Listed investments—those that are listed on stock exchanges—are found mostly with real estate and infrastructure. They can take the form of either the company stock of corporations that operate in the asset class or investment funds listed on a public exchange. Listed investments offer the most liquid vehicles for exposure to alternatives, as well as the greatest latitude for accessing funds. Unfortunately, since they are publicly traded on exchanges, many listed securities wind up having equity-like volatility, which reduces their long-term diversification and return-enhancing potential when compared with open- and closed-end investments.

Over time, there has been an evolution toward open-end structures for asset classes that provide sufficient underlying cash flows. Most notably, real estate, infrastructure and mortgages are available in funds with a perpetual life. This provides clients with the ability to contribute and redeem as needed, and to hold on to assets for long investment horizons.

Checklist No. 3: Comfort With Environment

Alternatives present a different environment than traditional asset classes. Higher fees, less flexibility on cash flows, infrequent market valuations, legal frameworks, use of leverage, alignment of interests and policy matching can all add complexity to the decision. Investors should be comfortable with this environment, and they can take steps to reduce the complexity.

In addition to these challenges, there are several governance matters that investors need to understand. Given that many alternative investments involve privately traded assets, there are potential difficulties with respect to benchmarking performance and matching policy benchmarks. For infrastructure and private equity, there is no consensus in the industry on what the appropriate benchmark should be. Depending on each investor’s objectives, the benchmark for these asset classes can range from absolute return, to inflation-based, to equity-based.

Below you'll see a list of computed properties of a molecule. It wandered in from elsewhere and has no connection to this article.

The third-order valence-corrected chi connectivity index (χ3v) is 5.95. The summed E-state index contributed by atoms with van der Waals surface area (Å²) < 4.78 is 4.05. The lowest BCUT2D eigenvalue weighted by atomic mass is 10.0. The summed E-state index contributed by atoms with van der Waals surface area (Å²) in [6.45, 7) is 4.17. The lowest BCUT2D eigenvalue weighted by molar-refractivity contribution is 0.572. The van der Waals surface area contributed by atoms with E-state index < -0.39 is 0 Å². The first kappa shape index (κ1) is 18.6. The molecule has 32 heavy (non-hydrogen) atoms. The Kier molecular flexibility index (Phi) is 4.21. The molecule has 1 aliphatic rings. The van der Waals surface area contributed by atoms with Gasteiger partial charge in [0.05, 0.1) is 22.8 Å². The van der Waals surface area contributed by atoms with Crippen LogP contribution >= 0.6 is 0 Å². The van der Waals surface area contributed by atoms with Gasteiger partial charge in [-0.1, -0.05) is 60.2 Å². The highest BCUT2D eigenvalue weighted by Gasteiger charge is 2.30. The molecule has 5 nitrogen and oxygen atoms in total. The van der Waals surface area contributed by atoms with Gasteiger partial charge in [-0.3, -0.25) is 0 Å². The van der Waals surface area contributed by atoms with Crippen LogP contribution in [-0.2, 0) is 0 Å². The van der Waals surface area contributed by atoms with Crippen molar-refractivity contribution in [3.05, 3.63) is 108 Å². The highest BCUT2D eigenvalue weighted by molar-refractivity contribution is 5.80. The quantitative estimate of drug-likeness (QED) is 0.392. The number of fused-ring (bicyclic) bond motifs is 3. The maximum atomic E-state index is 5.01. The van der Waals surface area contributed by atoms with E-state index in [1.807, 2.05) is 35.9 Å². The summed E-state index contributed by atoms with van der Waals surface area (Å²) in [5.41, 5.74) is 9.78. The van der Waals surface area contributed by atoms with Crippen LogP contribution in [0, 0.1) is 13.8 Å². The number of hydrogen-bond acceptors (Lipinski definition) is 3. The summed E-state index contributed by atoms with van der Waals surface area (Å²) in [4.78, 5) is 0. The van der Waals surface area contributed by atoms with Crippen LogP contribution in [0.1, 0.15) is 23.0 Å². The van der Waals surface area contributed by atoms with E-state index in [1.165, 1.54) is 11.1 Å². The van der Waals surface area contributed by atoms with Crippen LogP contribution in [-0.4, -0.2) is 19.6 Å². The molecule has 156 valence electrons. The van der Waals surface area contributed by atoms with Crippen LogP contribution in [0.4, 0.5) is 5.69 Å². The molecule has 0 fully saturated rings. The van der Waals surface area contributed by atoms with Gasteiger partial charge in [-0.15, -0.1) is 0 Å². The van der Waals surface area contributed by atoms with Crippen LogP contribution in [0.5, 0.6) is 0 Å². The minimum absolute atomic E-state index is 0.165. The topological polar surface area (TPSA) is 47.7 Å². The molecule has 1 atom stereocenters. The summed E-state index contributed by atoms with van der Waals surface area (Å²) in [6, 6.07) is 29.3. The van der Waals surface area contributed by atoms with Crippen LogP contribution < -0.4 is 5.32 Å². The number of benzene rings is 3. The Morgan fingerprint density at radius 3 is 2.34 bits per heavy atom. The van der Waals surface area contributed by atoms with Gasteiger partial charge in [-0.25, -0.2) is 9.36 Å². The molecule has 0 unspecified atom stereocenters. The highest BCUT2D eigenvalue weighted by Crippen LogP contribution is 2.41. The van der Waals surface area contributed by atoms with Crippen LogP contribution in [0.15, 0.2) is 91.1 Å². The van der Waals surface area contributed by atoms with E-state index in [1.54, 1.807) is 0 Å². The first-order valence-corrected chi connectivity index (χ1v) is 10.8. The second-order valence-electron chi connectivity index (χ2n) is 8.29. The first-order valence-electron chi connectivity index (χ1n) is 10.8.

Finally, managing alternative asset classes generally requires more work, so investors should also be comfortable with fees higher than those of traditional asset classes.

None of these issues should be a barrier for smaller pension plans to access alternatives; however, it’s important to work with providers and consultants to understand and gain comfort with the differences between alternative and traditional asset classes.

Alternative investments can help to reduce portfolio volatility, enhance returns and better align assets with liabilities. Investors of all sizes now have the opportunity to access a variety of alternatives to gain the broad benefits found in non-traditional asset classes.

As with most things in life, the first step is usually the most difficult. Using checklists to define objectives can help small and mid-size pension plans to narrow the universe of possibilities and set them on the path to alternative investing.

Louis Martel is managing director and chief client strategist with Greystone Managed Investments.

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Copyright © 2018 Transcontinental Media G.P. This article first appeared in Benefits Canada.